The Backway: from Africa to Europe
Migration from Sub-Saharan Africa to Europe is usually treated like a movement phenomenon. In 2017, 150,000 people arrived to Europe from Africa. However, African migration is not just about numbers, routes or deaths; it is about people.
In "The Backway," we traveled to the countries of origin, transit sites and destinations of the main migratory route in West Africa to get closer to the people who characterize this key phenomenon of the 21st century. The aim is to understand the motivations behind migration, as well as the real effects of the migratory policies of the EU and its allies.
The project was done in collaboration with journalists Xavier Aldekoa and Agus Morales, experts in Africa and migration, respectively. All the journalistic materials are published in a special report in Spanish newspaper La Vanguardia inside the digital channel Universo África.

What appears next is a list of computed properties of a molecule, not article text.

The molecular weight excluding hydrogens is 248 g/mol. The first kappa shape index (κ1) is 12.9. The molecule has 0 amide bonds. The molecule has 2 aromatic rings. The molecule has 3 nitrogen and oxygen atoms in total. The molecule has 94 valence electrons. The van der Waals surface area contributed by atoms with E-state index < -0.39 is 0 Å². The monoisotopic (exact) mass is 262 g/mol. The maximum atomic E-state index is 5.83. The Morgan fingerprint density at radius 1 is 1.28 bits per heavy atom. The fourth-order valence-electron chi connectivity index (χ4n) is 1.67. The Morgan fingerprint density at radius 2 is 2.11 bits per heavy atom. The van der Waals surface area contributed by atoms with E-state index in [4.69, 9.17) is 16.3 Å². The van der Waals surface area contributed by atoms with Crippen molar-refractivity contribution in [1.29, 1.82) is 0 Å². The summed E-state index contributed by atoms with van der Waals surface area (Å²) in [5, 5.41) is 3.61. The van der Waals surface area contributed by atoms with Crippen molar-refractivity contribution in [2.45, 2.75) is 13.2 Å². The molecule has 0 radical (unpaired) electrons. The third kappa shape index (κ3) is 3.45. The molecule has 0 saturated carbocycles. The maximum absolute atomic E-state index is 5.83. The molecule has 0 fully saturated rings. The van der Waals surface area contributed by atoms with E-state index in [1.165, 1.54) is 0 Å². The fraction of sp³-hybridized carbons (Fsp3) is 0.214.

This report has received multiple awards and recognitions:
"You can take a plane and come here easily, why can't Africans travel like you?" Mamadou Jarjou of Gambia asks. He is a father of two children who have taken the Backway.
"Going poor is not an option," Zokou, migrant from the Ivory Coast.
"We were many, we filled 40 buses. They took €600 and my cell phone, all my savings. Some went crazy and the police shot in the air," a migrant from Guinea Conakry recounts on his journey through the desert.
"I have seen many dead people and I have buried many. The desert is full of corpses, I have seen them," Ali Brahim says, a migrant transporter.
Of the 69 women who traveled in the small boat, six were pregnant. Almost all had been raped.